While recent news on the US economy, especially the non-farms payroll data, as been positive (OK, more like less negative than expected), in the past weeks, a number of powerful long term market trends have continued in currency and commodities markets and should continue over the coming months, albeit with the usual short term counter moves. In sum, these include:
- The weakening dollar against all major currencies.
- The ensuing up trend in commodity prices (commodities are priced in USD) and their related currencies, the CAD and AUD against other major currencies.
However, we remain skeptical that the multi-month rally in equity markets will endure. Thus we do not recommend new long positions in them, and await shorting opportunities.
Here are the details:
What’s Killing the Dollar?
The biggest single story is the deterioration of the long term fundamentals of the USD. Why? In short, President Obama has no choice but to continue to expand the money supply at rates that will badly damage its value……..
Ramifications for High Dividend Stock Investors
In sum, we appear to be at the upper end of a trading range, with the overall trend continuing down. Continue to invest only with funds allocated for longer term investment that you don’t need for the next six to eighteen months at least. What you buy now may well go lower.
Consider a Partial Hedge with Selected Ultrashort ETFs
Thus, in addition to collecting your high yields, those seeking a more active hedge may wish to consider taking measured positions some of the Ultrashort Proshares ETFs as a partial hedge. For the unfamiliar, these are ETFs that move at twice the inverse of a selected sector of stocks. Thus for example if the S&P 500 index falls 1%, then SDS, its Ultrashort ETF, will rise by 2% (and vice versa).
The time is ripe to consider some of these. While by nature these are volatile, you want to buy these only as a partial hedge at strong support when the market has just stopped feeling very optimistic, as a rally begins to show signs of fading.
This looks like the time. Consider taking partial positions in the following.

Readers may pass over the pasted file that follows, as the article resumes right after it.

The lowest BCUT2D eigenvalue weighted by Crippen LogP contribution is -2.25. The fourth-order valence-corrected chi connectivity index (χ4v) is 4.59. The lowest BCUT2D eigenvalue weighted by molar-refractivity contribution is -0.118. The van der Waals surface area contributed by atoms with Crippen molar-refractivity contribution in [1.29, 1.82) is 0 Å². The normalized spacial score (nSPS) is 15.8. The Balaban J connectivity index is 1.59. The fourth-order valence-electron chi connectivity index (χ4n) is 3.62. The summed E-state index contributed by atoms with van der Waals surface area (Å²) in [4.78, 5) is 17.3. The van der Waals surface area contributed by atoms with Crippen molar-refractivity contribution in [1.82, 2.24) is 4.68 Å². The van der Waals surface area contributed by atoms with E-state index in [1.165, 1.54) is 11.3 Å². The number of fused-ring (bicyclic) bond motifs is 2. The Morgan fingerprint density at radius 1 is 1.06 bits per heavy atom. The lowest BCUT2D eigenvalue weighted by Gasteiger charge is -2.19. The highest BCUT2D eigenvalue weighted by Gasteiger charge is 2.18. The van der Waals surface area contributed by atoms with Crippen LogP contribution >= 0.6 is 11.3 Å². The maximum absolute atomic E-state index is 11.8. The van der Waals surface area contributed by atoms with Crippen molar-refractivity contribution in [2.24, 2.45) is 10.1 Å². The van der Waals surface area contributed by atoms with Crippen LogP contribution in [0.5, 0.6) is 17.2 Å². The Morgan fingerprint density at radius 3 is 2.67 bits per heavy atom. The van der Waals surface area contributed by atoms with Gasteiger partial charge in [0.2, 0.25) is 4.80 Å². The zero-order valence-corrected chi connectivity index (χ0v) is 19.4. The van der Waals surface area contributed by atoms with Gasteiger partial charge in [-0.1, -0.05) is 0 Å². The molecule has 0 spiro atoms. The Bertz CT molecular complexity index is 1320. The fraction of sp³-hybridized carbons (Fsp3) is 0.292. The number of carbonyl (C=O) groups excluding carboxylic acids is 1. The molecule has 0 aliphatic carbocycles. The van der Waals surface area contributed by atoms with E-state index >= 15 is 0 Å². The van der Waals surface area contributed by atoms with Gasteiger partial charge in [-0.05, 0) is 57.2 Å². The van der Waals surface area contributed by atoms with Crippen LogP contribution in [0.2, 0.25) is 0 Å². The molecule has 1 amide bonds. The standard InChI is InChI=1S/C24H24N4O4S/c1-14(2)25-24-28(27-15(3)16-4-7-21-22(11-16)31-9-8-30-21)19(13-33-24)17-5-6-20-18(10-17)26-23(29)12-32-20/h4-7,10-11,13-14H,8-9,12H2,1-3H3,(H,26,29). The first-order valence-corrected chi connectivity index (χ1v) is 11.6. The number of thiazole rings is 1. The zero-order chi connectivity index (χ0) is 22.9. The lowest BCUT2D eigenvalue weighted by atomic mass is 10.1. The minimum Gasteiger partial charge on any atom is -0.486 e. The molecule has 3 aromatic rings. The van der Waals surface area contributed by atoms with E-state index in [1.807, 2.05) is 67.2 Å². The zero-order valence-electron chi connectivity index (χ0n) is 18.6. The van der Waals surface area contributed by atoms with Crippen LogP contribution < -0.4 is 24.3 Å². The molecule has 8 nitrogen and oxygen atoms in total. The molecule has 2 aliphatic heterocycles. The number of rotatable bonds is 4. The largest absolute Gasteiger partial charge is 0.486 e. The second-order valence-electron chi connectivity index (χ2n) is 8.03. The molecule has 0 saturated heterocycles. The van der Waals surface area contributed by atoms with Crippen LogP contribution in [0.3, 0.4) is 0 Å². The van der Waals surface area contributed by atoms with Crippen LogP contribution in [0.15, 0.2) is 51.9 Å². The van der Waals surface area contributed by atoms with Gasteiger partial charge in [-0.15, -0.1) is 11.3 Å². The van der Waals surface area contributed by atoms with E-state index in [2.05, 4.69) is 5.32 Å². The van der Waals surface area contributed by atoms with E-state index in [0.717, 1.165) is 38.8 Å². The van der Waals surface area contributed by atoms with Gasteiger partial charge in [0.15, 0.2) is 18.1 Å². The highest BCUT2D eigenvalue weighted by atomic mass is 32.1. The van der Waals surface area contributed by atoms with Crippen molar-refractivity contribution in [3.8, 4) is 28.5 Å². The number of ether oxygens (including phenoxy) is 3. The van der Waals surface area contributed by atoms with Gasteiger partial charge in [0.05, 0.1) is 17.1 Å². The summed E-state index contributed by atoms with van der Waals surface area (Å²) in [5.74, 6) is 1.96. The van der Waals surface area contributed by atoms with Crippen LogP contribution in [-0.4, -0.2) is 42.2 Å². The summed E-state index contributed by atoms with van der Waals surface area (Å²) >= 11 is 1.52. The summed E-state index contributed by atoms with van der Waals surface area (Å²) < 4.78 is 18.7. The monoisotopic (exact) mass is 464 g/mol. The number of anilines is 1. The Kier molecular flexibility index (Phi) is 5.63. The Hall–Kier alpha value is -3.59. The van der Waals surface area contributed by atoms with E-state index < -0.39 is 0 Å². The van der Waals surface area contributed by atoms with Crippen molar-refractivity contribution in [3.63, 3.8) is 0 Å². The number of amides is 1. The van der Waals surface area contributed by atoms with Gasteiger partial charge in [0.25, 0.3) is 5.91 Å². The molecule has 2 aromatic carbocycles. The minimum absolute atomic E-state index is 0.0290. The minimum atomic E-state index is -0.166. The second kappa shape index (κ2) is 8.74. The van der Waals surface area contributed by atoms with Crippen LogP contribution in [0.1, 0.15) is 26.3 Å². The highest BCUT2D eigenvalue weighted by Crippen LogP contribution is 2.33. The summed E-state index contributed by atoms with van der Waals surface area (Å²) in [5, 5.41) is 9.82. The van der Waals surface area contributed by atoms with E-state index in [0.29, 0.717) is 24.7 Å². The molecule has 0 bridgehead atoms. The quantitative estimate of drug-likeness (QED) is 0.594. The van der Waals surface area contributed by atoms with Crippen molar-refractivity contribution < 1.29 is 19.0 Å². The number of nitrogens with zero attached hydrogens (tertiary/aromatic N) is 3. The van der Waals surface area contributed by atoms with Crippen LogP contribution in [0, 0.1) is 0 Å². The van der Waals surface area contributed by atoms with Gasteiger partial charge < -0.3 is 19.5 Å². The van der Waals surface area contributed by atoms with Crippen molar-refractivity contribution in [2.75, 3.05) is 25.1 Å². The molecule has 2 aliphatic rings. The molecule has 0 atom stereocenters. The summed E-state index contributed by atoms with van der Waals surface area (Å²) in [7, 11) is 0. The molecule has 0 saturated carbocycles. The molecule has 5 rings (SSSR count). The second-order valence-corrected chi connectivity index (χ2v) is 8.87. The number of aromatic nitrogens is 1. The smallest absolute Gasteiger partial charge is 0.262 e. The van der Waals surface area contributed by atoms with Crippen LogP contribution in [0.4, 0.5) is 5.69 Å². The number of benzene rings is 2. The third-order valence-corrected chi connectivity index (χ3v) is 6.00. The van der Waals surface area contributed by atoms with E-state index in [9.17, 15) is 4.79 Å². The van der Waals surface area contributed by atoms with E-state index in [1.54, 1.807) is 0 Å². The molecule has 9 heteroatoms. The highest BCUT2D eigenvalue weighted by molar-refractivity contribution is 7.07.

- UltraShort S & P 500 Proshares (SDS) – Buy under $60, Strong Buy under $55
- UltraShort Financials ProShares (SKF) — Buy Under $50; Strong Buy below $40
- UltraShort QQQ ProShares (QID) – Buy Under $40, Strong Buy under $35
- UltraShort Real Estate ProShares (SRS) – Buy Under $30, Strong Buy under $20
- UltraShort Russell2000 ProShares (TWM) – Buy Under $50, Strong Buy under $40
If you look at a chart for these, you’ll note my buys are very conservatively low. There is a lot of cash on the sidelines now, earning virtually nothing. Big players and insiders continue buying stocks we’ve been mentioning, because they’re clearly cheap and excellent long term values. As the past few months have shown, any glimmer of positive news brings buyers as everyone is waiting for the sign to jump in. Lots of cash on the sidelines will provide lots of fuel in the tanks for a rally.
If that happens, these ultrashorts can plummet fast, so you only want to buy them at strong support, so that if these levels don’t hold up you’ll know quickly and can get out before taking a big loss. Thus place sell stops no more than 10% below the Strong Buy levels to protect your capital. There are other Ultrashorts for other sectors, like the Ultrashort Oil and Gas (DUG) for shorting oil and gas. This one has been popular, but betting against energy and other commodities is dangerous and strictly for short term traders with expertise in these, so avoid this one.
Continue to Take Partial Positions at Our Recommended Strong Support Levels
Beyond the Ultrashort ETFs if you can earn reliable dividends from 8-12 percent or more while you wait for recovery, ongoing investment makes sense. You just need to find the best bargain priced quality high yield stocks, and collect your income while waiting for the market to improve and offer additional options. As noted above, with a confirmed downtrend and good evidence for a further 20% overall drop, refer to our past recommended buy levels, which are at strong support levels.
Since prices are up and thus yields are down, many of our stocks are above recommended buy points. Do not chase them, though taking partial positions above these prices is acceptable for those with lots of cash lying fallow. This is particularly so with the energy producers.